A group of Amherst juniors met in Glasgow last weekend, making a pact to phase out their alcohol consumption by 2050.
The program will see over a hundred students drink normally in the short-term, before decreasing their consumption to net-zero levels by the mid-century mark. The students have guaranteed their classmates that their drinking levels will not change in the coming decades.
Joe Robinette Bailey ’23 is leading the efforts, having recruited most of the students signed onto the plan. While Bailey is known by his peers as the biggest drinker on campus, he is committed to a sustainable future. When pressed for comment, Bailey stressed the importance of a steady switch to non-alcoholic alternatives. “It’s not practical to think we can transition away from alcoholic beverages right now. We need a slow, phased-out strategy, and it’s okay to make new short-term investments in 30-racks,” he said.
While many are accusing the students of agreeing to an “all talk, no action” pact, Kaitlyn Harris ’23 says Bailey’s latest drinking antics prove the students are heading in the right direction. “We absolutely love Keystone beer — it's extremely cheap and it’s the most efficient option we have. We used to drink it so much that the underclassman called our friend group the ‘Keystone XL Pipeline.’ Now, Bailey has heroically outlawed any future Keystone consumption. That’s a step in the right direction,” Harris said.
However, Harris noted that certain students may utilize credits earned from their sober prep-school days, so the actual consumption end date may be well over 2065.
To speed up the process, some students are using the fridges provided from the college to store empty beer cans in what is widely known as the ‘capture and storage’ method of sequestration. “By using an alcohol sequestration strategy, we may actually be able to continue to drink forever, storing the negative effects of alcohol deep in the Morrow basement.”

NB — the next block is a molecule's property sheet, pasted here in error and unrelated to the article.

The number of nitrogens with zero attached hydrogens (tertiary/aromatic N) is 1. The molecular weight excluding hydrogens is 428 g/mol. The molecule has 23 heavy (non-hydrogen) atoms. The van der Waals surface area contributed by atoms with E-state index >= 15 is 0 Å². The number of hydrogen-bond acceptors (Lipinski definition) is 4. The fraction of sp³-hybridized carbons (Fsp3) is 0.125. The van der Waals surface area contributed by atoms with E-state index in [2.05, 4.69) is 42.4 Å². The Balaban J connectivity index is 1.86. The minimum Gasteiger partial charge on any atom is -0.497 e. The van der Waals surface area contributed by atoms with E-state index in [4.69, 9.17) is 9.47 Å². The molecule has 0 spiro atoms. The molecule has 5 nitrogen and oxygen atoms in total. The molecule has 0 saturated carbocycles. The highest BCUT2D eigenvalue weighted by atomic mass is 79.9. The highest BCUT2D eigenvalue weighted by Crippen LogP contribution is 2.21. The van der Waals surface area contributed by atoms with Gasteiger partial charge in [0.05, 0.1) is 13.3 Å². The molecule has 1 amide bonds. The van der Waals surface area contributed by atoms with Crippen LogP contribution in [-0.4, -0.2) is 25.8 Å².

At the Glasgow convention, one junior living in Hitchcock made an impassioned plea to the other students that change needs to happen immediately. With tears in his eyes, James Shaw ’23, who may be forced to move dorms in the coming years if alcohol levels aren’t curbed immediately, presented evidence to his classmates that their drinking is causing his room to flood with IPAs on Saturday nights.
While 98 percent of experts backed Shaw's claims, Bailey emphasized that there was no need for swift action. “Yes, I’m the biggest drinker on campus,” Bailey said, “But think about how many other students drink. This is a campus-wide problem, perpetuated by the first students to come through our college hundreds of years ago. And Shaw drinks minimal amounts at formals too, so it’s only fair if we move at an equitable pace towards a future without drinking.”
Nat Light ’23, who provides alcohol at all campus functions, has been coined by the Economics department as the story’s hero. Even though Light will continue to produce alcohol at Amherst parties, he has devised an ingenious “alcohol offset” approach to limiting alcohol consumption. Light has purchased an unused plot of land at Hampshire College, vowing to save it from being turned into a vineyard in the foreseeable future. By purchasing these “offsets,” Light is the first student to officially reach alcohol-neutrality on campus.